Not In Their Name

Not In Their Name : Are Citizens Culpable For Their States' Actions?

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Description

There are many actions that we attribute, at least colloquially, to states. Given their size and influence, states are able to inflict harm far beyond the reach of a single individual. But there is a great deal of unclarity about exactly who is implicated in that kind of harm, and how we should think about responsibility for it. It is a commonplace assumption that democratic publics both authorize and have control over what their states do; that their states act in
their name and on their behalf. In Not In Their Name, Holly Lawford-Smith approaches these questions from the perspective of social ontology, asking whether the state is a collective agent, and whether ordinary citizens are members of that agent. If it is, and they are, there's a clear case for
democratic collective culpability. She explores alternative conceptions of the state and of membership in the state; alternative conceptions of collective agency applied to the state; the normative implications of membership in the state; and both culpability (from the inside) and responsibility (from the outside) for what the state does. Ultimately, Lawford-Smith argues for the exculpation of ordinary citizens and the inculpation of those working in public services.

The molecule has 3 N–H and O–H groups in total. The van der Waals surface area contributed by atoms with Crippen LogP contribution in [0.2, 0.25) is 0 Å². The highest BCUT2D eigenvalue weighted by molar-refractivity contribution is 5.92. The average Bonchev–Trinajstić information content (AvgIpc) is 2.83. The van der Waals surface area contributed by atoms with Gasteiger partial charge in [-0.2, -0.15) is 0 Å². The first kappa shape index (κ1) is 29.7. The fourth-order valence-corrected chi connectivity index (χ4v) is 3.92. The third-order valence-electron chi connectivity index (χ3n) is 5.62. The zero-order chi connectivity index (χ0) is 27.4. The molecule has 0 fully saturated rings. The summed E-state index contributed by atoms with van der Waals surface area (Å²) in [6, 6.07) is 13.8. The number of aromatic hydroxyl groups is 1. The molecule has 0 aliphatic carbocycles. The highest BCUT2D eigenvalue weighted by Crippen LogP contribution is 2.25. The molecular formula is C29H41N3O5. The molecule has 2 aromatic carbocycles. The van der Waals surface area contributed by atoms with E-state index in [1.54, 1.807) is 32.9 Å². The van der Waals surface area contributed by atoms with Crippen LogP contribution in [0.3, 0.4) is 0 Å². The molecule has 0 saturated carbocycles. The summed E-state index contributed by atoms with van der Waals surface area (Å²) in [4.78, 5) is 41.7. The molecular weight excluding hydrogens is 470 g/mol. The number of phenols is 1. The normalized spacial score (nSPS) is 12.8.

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Product details

  • Hardback | 208 pages
  • 145 x 219 x 17mm | 370g
  • Oxford, United Kingdom
  • English
  • 0198833660
  • 9780198833666

Table of contents

1: Introduction
2: What is The State?
3: Is the Citizen-Inclusive State an Agent?
4: Is the Citizen-Exclusive State an Agent?
5: Citizens' Culpability & Responsibility for States' Actions
6: Governmental Culpability
7: Conclusion
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About Holly Lawford-Smith

Holly Lawford-Smith is a Senior Lecturer in Political Philosophy at the University of Melbourne. She obtained her BA and MA at the University of Otago, and her PhD at the Australian National University. Her first permanent position was at the University of Sheffield in the UK in 2012, and she moved back to Australia in 2017 to join the University of Melbourne. Her interests are in social philosophy broadly construed, with a particular focus on collective agency and
collective responsibility and their applications to climate change and the ethics of consumption.
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